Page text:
"If you get into the seventh, you're doing some things right," Gore said. "But that's why this game is tough. You've got to make one pitch at a time. And if you make a bad one, they hit homers."

The Nationals made sure to give Gore some breathing room before he ever took the mound, jumping out to a quick 2-0 lead in the top of the first, thanks to the continued exploits of their new leadoff man and a welcome blast from their returning No. 3 hitter.

CJ Abrams, named National League Player of the Week earlier in the afternoon, put himself in scoring position right off the bat by getting hit by a pitch and then successfully stealing second base despite initially being picked off by Drew Smyly. Moments later, Jeimer Candelario (back in the lineup after missing nearly three full games with a bruised right thumb) turned on an inside fastball and launched it down the left field line for a two-run homer.

That Candelario homered on the first pitch he saw since Friday was impressive enough. That he did it on a pitch beyond the inner edge of the strike zone suggested his thumb was feeling just fine.

"That was a very good sign," Martinez said. "I'm glad he did that. ... He's a big part of our lineup, and I was glad to see him in there, and he hits a big home run for us today."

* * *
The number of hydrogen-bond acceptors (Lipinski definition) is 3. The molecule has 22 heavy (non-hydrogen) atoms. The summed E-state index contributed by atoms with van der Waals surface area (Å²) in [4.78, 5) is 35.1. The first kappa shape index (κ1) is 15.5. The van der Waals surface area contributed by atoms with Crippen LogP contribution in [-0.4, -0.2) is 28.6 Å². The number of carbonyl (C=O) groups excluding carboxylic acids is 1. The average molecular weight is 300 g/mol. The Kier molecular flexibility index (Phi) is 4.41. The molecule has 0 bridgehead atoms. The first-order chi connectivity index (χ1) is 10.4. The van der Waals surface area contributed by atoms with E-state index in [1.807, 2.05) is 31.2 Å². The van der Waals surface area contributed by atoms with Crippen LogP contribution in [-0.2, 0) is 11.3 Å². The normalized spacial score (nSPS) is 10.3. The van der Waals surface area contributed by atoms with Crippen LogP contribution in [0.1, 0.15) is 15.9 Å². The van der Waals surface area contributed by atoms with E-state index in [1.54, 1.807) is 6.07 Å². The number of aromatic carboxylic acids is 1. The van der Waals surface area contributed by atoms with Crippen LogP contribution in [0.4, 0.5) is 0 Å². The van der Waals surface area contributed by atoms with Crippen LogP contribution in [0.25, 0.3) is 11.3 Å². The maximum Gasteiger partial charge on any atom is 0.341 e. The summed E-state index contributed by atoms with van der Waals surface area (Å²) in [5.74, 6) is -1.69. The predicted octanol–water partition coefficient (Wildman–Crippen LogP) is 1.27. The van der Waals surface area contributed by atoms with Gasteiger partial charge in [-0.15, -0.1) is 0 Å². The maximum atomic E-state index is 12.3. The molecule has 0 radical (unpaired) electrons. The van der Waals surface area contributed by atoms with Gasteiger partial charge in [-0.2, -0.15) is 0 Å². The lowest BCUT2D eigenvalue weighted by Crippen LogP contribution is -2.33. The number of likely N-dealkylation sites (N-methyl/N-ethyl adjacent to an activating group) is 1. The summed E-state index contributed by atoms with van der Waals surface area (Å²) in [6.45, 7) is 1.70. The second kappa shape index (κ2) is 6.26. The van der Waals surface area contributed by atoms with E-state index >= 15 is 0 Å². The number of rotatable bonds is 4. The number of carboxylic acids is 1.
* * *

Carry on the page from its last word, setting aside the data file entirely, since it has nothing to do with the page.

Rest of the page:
The Nationals kept the pressure on Smyly throughout his start. They scored two more runs in the fourth, getting a Keibert Ruiz leadoff walk, a Stone Garrett double, a run-scoring groundout by Dominic Smith and an RBI single by Luis García. García would add another RBI in the sixth when his sacrifice fly drove in Garrett, who was gifted a double when center fielder Cody Bellinger lost his routine fly ball in the twilight.

Pitching with a lead from the outset, Gore went to work. Four of his first five innings were outstanding. Perfect, actually. A 32-pitch bottom of the second, though, marred the outing, even though only one run scored.

Even so, Gore’s pitch count was a modest 75 when he took the mound for the sixth, looking to finish his night with a flourish. Two batters later, he was watching Happ round the bases following a laser over the left field wall, the Nats’ four-run lead now down to two runs.

Ruiz would get those two runs back immediately for his batterymate, crushing a 400-foot homer to right in the top of the seventh to make it 7-3 and leave himself an unlikely triple shy of the cycle.

"It's always good to see results," Ruiz said. "I feel like I know I've been in a struggle moment, but in those moments I feel like I'm hitting the ball good, too. I've just got to keep doing and don't put my head down. Keep going with this moment right now."

It was then up to his manager to decide how best to navigate the final three innings of this game, whether to push a young starter or try to eke out a win with a depleted bullpen.

"We were hoping to get him to about 105-110 pitches," Martinez said. "He was throwing the ball well. And I think when I took him out, he still had a little bit left in the tank. ... But he pitched really well. He had one inning where he fell behind some hitters but was able to get out of it. And then he came back and gave us what we needed."